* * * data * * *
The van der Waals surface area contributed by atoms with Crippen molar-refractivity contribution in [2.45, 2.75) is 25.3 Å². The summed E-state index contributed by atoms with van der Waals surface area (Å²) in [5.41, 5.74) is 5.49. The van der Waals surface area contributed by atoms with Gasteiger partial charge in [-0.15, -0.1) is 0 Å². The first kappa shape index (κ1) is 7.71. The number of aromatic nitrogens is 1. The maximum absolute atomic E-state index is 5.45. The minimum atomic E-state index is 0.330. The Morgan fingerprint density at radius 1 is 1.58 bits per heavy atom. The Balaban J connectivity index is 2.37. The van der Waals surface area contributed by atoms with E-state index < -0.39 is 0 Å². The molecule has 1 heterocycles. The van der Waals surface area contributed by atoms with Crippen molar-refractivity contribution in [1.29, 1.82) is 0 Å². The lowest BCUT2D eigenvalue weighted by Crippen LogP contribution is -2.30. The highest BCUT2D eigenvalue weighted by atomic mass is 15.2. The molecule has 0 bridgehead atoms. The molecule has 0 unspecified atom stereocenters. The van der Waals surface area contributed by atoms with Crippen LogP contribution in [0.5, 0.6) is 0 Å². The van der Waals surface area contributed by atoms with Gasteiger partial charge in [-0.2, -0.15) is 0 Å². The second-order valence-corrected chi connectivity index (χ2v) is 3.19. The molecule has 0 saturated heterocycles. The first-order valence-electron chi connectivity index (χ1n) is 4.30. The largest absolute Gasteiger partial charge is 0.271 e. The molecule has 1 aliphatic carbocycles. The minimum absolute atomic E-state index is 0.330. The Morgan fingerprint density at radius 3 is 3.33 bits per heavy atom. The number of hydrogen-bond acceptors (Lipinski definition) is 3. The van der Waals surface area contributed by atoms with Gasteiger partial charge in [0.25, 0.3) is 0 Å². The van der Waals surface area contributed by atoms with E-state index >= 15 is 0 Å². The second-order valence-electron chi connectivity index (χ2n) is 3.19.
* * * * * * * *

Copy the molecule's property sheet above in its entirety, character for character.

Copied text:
The van der Waals surface area contributed by atoms with Crippen molar-refractivity contribution in [2.45, 2.75) is 25.3 Å². The summed E-state index contributed by atoms with van der Waals surface area (Å²) in [5.41, 5.74) is 5.49. The van der Waals surface area contributed by atoms with Gasteiger partial charge in [-0.15, -0.1) is 0 Å². The first kappa shape index (κ1) is 7.71. The number of aromatic nitrogens is 1. The maximum absolute atomic E-state index is 5.45. The minimum atomic E-state index is 0.330. The Morgan fingerprint density at radius 1 is 1.58 bits per heavy atom. The Balaban J connectivity index is 2.37. The van der Waals surface area contributed by atoms with E-state index < -0.39 is 0 Å². The molecule has 1 heterocycles. The van der Waals surface area contributed by atoms with Crippen molar-refractivity contribution in [1.29, 1.82) is 0 Å². The lowest BCUT2D eigenvalue weighted by Crippen LogP contribution is -2.30. The highest BCUT2D eigenvalue weighted by atomic mass is 15.2. The molecule has 0 bridgehead atoms. The molecule has 0 unspecified atom stereocenters. The van der Waals surface area contributed by atoms with Crippen LogP contribution in [0.5, 0.6) is 0 Å². The van der Waals surface area contributed by atoms with Gasteiger partial charge in [-0.2, -0.15) is 0 Å². The second-order valence-corrected chi connectivity index (χ2v) is 3.19. The molecule has 0 saturated heterocycles. The first-order valence-electron chi connectivity index (χ1n) is 4.30. The largest absolute Gasteiger partial charge is 0.271 e. The molecule has 1 aliphatic carbocycles. The minimum absolute atomic E-state index is 0.330. The Morgan fingerprint density at radius 3 is 3.33 bits per heavy atom. The number of hydrogen-bond acceptors (Lipinski definition) is 3. The van der Waals surface area contributed by atoms with Gasteiger partial charge in [0.25, 0.3) is 0 Å². The van der Waals surface area contributed by atoms with E-state index >= 15 is 0 Å². The second-order valence-electron chi connectivity index (χ2n) is 3.19.